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How to Get to the Top…and Stay There

I have always been intrigued by what sets top performers and leaders aside from those who don’t make it to the top. More recently, I’ve become especially interested in what enables them to stay at the top when they get there. Sustainability and longevity as a leader, in particular, has never been in more jeopardy.

Tony Weller | Getty Images

Recent headlines demonstrate just how demanding being at the top is. The most senior leaders at organizations such as Barnes and Noble , Pfizer and Lloyds have stepped down due to reported fatigue, exhaustion and stress.

However, there are many examples of people who have reached the top and stayed there for a long time. Jamie Dimon at JPMorgan and Jeff Immelt at GE immediately come to mind as leaders who have come through thick and thin and demonstrated sustainability and longevity.

So what can be learned from those top leaders, athletes and performers in any domain who are able to deliver success time and time again, rather than succumbing to the demands of being highly visible and accountable?

Having observed top performers at very close quarters in a variety of arenas over several years, I have come to realize that they possess a form of wisdom, know-how or intelligence. It is very evident among the world’s best athletes and I have also witnessed it among the best leaders and performers in work and military settings. Since this intelligence is about delivering superior performance on a consistent basis, it seemed natural to call it 'Superior Performance Intelligence' (SPI).

I have conducted a study of SPI with top performers and leaders from the worlds of business, sports, military, performing arts and medicine which will be published in the scientific literature later this year. The study identified SPI as, "A common critical awareness and know-how that top performers, from business leaders to cardiologists to athletes to performing artists to military leaders to entrepreneurs, possess to apply their minds, skills, techniques, strategies and tactics to the same high standard every time they perform".

SPI has three core know-hows:

  1. Knowing how to maximize your potential, comprising three dimensions which reflect a self-knowledge and ability to self-regulate to realize your capability and potential: ‘Knowing yourself’, ‘Stretching yourself’ and ‘Sustaining yourself’.
  2. Knowing how to work with your environment, comprising three dimensions which involve knowing how to shape and use the performance environment to your advantage: ‘Knowing your environment’, ‘Shaping your environment’ and ‘Being in tune with your environment’.
  3. Knowing how to deliver top performance, comprising three dimensions around the process of performing to high levels on a consistent basis: ‘Planning and preparing’, ‘Delivering’, and ‘Evaluating’.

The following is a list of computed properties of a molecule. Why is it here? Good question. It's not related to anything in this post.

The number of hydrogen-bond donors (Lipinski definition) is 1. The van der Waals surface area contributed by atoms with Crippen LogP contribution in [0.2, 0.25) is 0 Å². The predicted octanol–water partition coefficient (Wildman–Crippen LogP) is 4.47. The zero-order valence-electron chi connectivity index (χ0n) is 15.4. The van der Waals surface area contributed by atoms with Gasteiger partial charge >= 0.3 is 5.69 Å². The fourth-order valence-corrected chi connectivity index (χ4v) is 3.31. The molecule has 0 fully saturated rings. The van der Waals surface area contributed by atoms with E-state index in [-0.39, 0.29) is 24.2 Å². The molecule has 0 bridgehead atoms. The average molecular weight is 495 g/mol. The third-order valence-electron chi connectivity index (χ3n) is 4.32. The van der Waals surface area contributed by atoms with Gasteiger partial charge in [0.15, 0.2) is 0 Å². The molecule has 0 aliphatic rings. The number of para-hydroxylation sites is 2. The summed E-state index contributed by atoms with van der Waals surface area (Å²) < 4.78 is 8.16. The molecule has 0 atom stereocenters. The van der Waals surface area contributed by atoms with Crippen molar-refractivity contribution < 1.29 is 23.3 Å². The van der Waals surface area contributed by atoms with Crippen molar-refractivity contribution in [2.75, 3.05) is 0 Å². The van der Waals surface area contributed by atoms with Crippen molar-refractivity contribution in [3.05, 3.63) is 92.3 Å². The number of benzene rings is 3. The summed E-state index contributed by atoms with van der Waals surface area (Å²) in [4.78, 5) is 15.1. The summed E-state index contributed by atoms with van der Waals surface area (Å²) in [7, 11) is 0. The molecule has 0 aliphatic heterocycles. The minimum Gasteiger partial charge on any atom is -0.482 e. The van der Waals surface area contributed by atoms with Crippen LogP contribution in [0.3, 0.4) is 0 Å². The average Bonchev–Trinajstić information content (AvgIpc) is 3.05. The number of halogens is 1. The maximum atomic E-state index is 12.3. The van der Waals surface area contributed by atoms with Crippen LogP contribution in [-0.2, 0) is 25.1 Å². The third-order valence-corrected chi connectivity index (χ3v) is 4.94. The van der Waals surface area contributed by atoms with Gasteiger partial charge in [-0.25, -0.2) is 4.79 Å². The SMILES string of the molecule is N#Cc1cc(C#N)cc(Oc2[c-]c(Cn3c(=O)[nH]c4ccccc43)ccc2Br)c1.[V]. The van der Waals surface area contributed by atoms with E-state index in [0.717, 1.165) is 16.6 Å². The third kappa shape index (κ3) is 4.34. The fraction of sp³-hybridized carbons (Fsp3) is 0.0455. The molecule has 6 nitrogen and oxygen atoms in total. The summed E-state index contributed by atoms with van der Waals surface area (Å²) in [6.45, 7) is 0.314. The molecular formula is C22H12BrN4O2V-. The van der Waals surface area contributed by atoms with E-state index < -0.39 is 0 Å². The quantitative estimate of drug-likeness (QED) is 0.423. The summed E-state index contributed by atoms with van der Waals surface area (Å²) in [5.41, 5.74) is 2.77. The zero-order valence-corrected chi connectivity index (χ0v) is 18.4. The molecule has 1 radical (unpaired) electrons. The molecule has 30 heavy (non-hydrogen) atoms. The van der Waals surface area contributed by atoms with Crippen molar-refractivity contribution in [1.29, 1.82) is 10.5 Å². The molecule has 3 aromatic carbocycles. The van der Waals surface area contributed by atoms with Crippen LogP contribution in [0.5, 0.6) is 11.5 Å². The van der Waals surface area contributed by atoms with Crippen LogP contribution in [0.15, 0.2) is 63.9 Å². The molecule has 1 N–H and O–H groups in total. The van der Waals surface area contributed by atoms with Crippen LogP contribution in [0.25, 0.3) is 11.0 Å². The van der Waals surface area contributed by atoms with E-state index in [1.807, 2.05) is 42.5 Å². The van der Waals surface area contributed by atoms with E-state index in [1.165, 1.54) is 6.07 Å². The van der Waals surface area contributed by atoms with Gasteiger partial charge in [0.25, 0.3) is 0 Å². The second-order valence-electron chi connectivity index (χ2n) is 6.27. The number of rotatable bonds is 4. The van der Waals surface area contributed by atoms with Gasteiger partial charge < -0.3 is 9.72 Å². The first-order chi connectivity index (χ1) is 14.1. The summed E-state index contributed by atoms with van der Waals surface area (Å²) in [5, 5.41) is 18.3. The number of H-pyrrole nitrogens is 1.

Being smart in all of the know-hows is crucial in sustaining success, as reinforced by a CEO I’ve worked closely with. Her smartness in 'knowing how to maximize your potential' was evident in a self-knowledge and ability to self-regulate which enabled her to thrive on the visibility of being under the spotlight.

She was also hungry to develop a deep awareness of the key principles of 'knowing how to deliver top performance' on a sustainable basis. And she recognized that she could not do it on her own. 'Knowing how to work with your environment' was a high priority and she ensured that she found different ways of soliciting feedback on her people’s morale and engagement.

A gap or weakness in any of the know-hows will jeopardize longevity at the top. For example, the CEO of a company which had been acquired by a much larger organization had consistently hit the numbers and so was good at 'knowing how to deliver top performance'. And he had risen quickly through the organization, demonstrating strength in 'knowing how to maximize your potential'.

However, he was poor at 'knowing how to work with your environment'. His suspicions about the acquiring company’s plans led to constant confrontation and working against the 'new environment' rather than with it. He role-modeled a 'victim mentality' which soured relations between his own people and the acquiring company. This gap in his SPI had serious consequences — he was sacked!

So leaders wanting to get to the top and stay there will have to do more than work hard and long. And it will be much more than being in the right place at the right time. A big factor will be developing the know-how or intelligence identified here.

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